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The government has approximately one million dollars left from the budget allocation set aside to be disbursed as compassionate payments to the former workers of LIAT 1974 Ltd.
The government had initially allocated about two million dollars for this purpose, but not all the workers accepted the payment offer, based on the advice of their bargaining agent, the Antigua and Barbuda Workers Union.
Lionel Max Hurst, Chief of Staff in the Office of the Prime Minister, was asked whether the government expects further developments.
Hurst said the monies are still available for these workers and they should stop paying attention to their bargaining agent, the ABWU
“We still have about a million dollars in the account…these pilots and other workers who have been paying attention to the ABWU ought not. It is not in their best interest [to listen to their union]. They need to take what is offer because it is a good offer,” he said
Hurst said based on the conditions, the ABWU will not be able to “squeeze any more [money] from the government.
The issue of severance for former LIAT workers has been a contentious one, particularly for those in Antigua and Barbuda, since the airline went into receivership in 2020.
Despite ongoing negotiations with the government, the offer made to the Union was deemed insufficient, with accusations of bullying being leveled.
As a result, the severance packages for former workers remain unsettled.
The ABWU said it wants to continue the negotiation process with the government and it never left the negotiating table.
Meanwhile, the government is moving ahead with plans to establish LIAT 2020, which is expected to take to the skies as early as this month.
In order to make this happen, the government is in the process of buying the three aircraft owned by the Barbados-based Caribbean Development Bank (CDB) that were previously used by the inter-regional airline, LIAT 1974 Ltd, which was dissolved late last month.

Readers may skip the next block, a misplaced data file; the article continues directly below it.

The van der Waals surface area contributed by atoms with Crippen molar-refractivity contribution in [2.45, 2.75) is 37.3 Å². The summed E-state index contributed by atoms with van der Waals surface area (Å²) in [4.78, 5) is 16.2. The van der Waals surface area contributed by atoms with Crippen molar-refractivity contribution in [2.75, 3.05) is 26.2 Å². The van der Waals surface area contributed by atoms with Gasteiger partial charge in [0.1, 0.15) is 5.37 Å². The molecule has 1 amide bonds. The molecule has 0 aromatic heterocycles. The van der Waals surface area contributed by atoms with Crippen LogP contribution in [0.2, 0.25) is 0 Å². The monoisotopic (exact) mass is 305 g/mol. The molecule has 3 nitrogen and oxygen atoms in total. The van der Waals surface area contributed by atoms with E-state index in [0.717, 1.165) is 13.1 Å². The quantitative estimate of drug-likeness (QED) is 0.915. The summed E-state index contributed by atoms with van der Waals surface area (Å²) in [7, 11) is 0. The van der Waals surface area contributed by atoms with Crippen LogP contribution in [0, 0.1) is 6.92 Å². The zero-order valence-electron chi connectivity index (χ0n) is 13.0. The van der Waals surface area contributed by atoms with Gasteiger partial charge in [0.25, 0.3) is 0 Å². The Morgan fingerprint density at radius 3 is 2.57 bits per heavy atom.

A statement issued after the weekly cabinet meeting indicated that Prime Minister Gaston Browne had made an offer to purchase the aircraft during a Zoom meeting with CDB and representatives of the LIAT (1974) shareholders.
While the amount being proposed to acquire the aircraft was not disclosed, talks were due to continue throughout the week.
According to the statement, after the sale is consummated, the three aircraft will form the basis of the fleet that will establish LIAT 2020 as a viable entity.
The airline, owned by the governments of Antigua and Barbuda, Barbados, Dominica, and St Vincent and the Grenadines, ended its operations in its current form on January 24th of this year, after having been under administration since July 24th, 2020.
While the dissolution of LIAT (1974) Ltd may have signaled the end of the road for the company in its current form, the court-appointed administrator, Cleveland Seaforth, made it clear that the company would not be shying away from its obligations to its former employees on severance, vacation pay, retroactive pay, and any outstanding salaries.
He indicated that the company recognizes its obligation as it relates to any of the aforementioned entitlements, which will be provided to former employees under separate cover within 45 days of his letter after the respective computations have been completed.
In December of last year, Prime Minister Browne, during his country’s national budget, spoke of the critical role that the CDB would play in solidifying the arrangement among the governments, adding that it would set the stage for finalizing the agreement with Air Peace, a private Nigerian airline founded in 2013.
This would enable LIAT 2020 to begin operations and secure a promising future for regional travel.